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How To Incorporate Mindfulness Into Company Culture

Nowhere do first impressions count more than with work culture. When candidates come by for that crucial in-person interview, the culture they experience dictates whether or not they look elsewhere. When workers hang up their coat each morning, the environment they step into influences their productivity. Especially on young teams, culture is meaningfully tied to turnover, absenteeism, productivity, morale, and even company growth.

The good news is that a tight-knit culture comes naturally during the startup phase. Employees who get in on the ground floor are often happy to work long hours toward goals they’re passionate about.

As startups grow, their sense of unity and closeness tends to decay. But the solution isn’t to strangle growth; it’s to scale that culture along with the company.

Scaling Culture Through Collaboration

As teams grow and are siloed into departments, employees’ sense of connectedness blurs. As management layers are added, workers may feel further removed from the company’s original mission. Communication and collaboration suffer.

As with most initiatives, the answer to a thinning culture is teamwork. To keep your culture healthy and thriving, consider these four collaboration strategies:

1. Hire for complementary character.

To improve engagement and retention, hire people who fit with the culture you’re trying to maintain. The trick isn’t to hire people who are exactly like you and your teammates; it’s to bring in cooperative people whose character complements the bases you’ve already covered.

If you’ve got a bubbly, extroverted salesperson, perhaps a contemplative marketer is a good match. Collaborative teams need multiple perspectives to draw from.

As with culture itself, first impressions are key. Jot down notes from that first interaction with the person so you can share it with the wider team: Did a candidate come across as a go-getter with a sharp sense of humor? Did she seem honest and helpful?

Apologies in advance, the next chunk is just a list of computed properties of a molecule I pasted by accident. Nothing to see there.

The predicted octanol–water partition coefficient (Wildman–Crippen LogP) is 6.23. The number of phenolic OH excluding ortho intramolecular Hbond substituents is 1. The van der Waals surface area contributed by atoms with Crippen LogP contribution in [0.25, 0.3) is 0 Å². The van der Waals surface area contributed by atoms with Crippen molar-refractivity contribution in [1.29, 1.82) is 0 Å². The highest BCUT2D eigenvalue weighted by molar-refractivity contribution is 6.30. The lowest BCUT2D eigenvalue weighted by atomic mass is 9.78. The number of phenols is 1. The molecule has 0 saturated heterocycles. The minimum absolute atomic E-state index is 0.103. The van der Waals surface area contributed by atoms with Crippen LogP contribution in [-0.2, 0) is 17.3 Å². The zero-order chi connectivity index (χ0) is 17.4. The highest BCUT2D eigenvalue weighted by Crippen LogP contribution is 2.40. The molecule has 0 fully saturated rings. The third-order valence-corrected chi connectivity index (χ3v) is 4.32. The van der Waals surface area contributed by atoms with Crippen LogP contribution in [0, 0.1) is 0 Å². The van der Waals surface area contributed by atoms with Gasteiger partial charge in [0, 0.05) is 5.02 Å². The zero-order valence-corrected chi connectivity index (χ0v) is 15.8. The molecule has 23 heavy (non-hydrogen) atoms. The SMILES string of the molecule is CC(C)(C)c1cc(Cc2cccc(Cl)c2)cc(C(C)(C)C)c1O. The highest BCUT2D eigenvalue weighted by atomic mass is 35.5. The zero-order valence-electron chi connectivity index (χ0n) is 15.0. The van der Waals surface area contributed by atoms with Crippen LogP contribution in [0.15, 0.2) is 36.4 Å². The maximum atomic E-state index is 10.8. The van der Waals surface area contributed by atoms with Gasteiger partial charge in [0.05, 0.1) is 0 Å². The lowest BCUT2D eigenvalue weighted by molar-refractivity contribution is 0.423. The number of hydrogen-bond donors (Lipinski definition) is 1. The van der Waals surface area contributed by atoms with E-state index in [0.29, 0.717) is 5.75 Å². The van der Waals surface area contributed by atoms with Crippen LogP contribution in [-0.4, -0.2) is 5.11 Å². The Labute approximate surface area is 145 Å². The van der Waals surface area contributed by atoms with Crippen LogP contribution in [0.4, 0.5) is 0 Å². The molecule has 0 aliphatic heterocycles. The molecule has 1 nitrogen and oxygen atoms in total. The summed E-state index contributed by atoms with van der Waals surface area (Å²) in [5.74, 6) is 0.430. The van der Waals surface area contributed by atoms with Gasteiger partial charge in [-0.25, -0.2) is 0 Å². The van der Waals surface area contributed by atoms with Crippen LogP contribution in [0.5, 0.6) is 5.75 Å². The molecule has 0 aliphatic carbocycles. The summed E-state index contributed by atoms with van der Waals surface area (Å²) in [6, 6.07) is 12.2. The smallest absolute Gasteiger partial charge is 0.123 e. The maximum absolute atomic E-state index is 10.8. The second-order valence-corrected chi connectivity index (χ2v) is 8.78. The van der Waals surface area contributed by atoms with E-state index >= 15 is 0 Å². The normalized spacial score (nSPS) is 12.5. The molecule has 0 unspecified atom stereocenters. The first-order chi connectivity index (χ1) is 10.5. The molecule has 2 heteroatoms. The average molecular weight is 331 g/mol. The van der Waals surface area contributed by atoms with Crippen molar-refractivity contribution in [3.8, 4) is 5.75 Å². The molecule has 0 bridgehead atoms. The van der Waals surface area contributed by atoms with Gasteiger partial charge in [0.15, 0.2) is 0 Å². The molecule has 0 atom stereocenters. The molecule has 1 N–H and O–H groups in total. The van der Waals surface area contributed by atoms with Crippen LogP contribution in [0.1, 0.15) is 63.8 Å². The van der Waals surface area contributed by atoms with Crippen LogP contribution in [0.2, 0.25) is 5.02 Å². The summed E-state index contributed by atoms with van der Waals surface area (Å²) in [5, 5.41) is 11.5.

If the candidate gets the green light from you, bring in a few trusted team members for the final interview. Make sure their first impression matches yours. To encourage genuine responses, tell each person to write down his or her take before sharing it with the wider group.

2. Balance formality and fun. 

Even if you hire well, everyone has a different idea of how formal work should be. To salespeople, going to happy hour may feel like part of the job. But if marketing is filling out forms and logging every task, friction between the two teams is bound to develop.

People in different roles operate in different worlds, each with their own goals and discipline-specific jargon. Start with what you share: your purpose and values. Remind everyone why they do the work, even when working together is challenging.

With that sense of unity, start to dig into the processes that get you there: Is swapping memes important to team morale? Perhaps it should be codified as part of your culture. Does logging each project accurately in a spreadsheet keep stress levels low? Do that, too.

Your team has to be both happy and productive. Decide what processes you need to get there, and put them in writing for everyone to follow.

3. Create opportunities for employee connection.

If high-profile projects are the only reasons your workers interact with others outside their team, they’re likely to associate those people with stress and frustration. To avoid this, create opportunities for cross-department engagement.

As much of a buzzword as it’s become, team building still has an important role in your company’s culture. To bridge the gap between departments, CRM provider Ontraport puts together employee peer groups that meet on a regular basis. Regularly exposing employees to others’ perspectives and challenges fosters empathy, making it easier to work through obstacles together when they arise.